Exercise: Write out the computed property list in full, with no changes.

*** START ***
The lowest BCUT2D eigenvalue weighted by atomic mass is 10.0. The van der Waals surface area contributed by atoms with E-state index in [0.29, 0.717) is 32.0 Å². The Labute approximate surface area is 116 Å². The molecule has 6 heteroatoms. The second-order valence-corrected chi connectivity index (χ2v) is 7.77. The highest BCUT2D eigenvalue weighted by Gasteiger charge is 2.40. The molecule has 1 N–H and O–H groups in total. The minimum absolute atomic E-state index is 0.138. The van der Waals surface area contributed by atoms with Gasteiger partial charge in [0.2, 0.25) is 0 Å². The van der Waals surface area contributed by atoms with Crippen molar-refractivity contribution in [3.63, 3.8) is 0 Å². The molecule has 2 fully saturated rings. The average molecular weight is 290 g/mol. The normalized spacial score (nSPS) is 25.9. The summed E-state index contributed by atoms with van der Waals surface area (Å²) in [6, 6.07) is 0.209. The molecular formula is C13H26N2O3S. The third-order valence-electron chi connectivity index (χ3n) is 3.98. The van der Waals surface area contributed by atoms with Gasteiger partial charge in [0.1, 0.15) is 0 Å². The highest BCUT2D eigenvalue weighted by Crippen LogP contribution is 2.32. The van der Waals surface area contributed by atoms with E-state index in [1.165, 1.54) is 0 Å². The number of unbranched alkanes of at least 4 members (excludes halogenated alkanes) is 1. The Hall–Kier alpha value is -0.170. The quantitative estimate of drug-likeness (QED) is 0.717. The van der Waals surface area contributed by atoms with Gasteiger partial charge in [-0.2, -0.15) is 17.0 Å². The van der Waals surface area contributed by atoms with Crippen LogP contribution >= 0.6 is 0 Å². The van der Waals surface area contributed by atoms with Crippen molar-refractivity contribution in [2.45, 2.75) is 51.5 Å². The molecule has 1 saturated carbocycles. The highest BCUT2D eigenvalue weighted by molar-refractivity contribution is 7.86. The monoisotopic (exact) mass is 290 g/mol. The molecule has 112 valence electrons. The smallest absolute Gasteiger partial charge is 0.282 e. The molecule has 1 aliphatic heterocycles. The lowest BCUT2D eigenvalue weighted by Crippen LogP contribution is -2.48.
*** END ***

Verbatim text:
The lowest BCUT2D eigenvalue weighted by atomic mass is 10.0. The van der Waals surface area contributed by atoms with E-state index in [0.29, 0.717) is 32.0 Å². The Labute approximate surface area is 116 Å². The molecule has 6 heteroatoms. The second-order valence-corrected chi connectivity index (χ2v) is 7.77. The highest BCUT2D eigenvalue weighted by Gasteiger charge is 2.40. The molecule has 1 N–H and O–H groups in total. The minimum absolute atomic E-state index is 0.138. The van der Waals surface area contributed by atoms with Gasteiger partial charge in [0.2, 0.25) is 0 Å². The van der Waals surface area contributed by atoms with Crippen molar-refractivity contribution in [3.63, 3.8) is 0 Å². The molecule has 2 fully saturated rings. The average molecular weight is 290 g/mol. The normalized spacial score (nSPS) is 25.9. The summed E-state index contributed by atoms with van der Waals surface area (Å²) in [6, 6.07) is 0.209. The molecular formula is C13H26N2O3S. The third-order valence-electron chi connectivity index (χ3n) is 3.98. The van der Waals surface area contributed by atoms with Gasteiger partial charge in [0.1, 0.15) is 0 Å². The highest BCUT2D eigenvalue weighted by Crippen LogP contribution is 2.32. The van der Waals surface area contributed by atoms with E-state index in [1.165, 1.54) is 0 Å². The number of unbranched alkanes of at least 4 members (excludes halogenated alkanes) is 1. The Hall–Kier alpha value is -0.170. The quantitative estimate of drug-likeness (QED) is 0.717. The van der Waals surface area contributed by atoms with Gasteiger partial charge in [-0.2, -0.15) is 17.0 Å². The van der Waals surface area contributed by atoms with Crippen LogP contribution >= 0.6 is 0 Å². The van der Waals surface area contributed by atoms with Crippen molar-refractivity contribution in [2.45, 2.75) is 51.5 Å². The molecule has 1 saturated carbocycles. The highest BCUT2D eigenvalue weighted by molar-refractivity contribution is 7.86. The monoisotopic (exact) mass is 290 g/mol. The molecule has 112 valence electrons. The smallest absolute Gasteiger partial charge is 0.282 e. The molecule has 1 aliphatic heterocycles. The lowest BCUT2D eigenvalue weighted by Crippen LogP contribution is -2.48.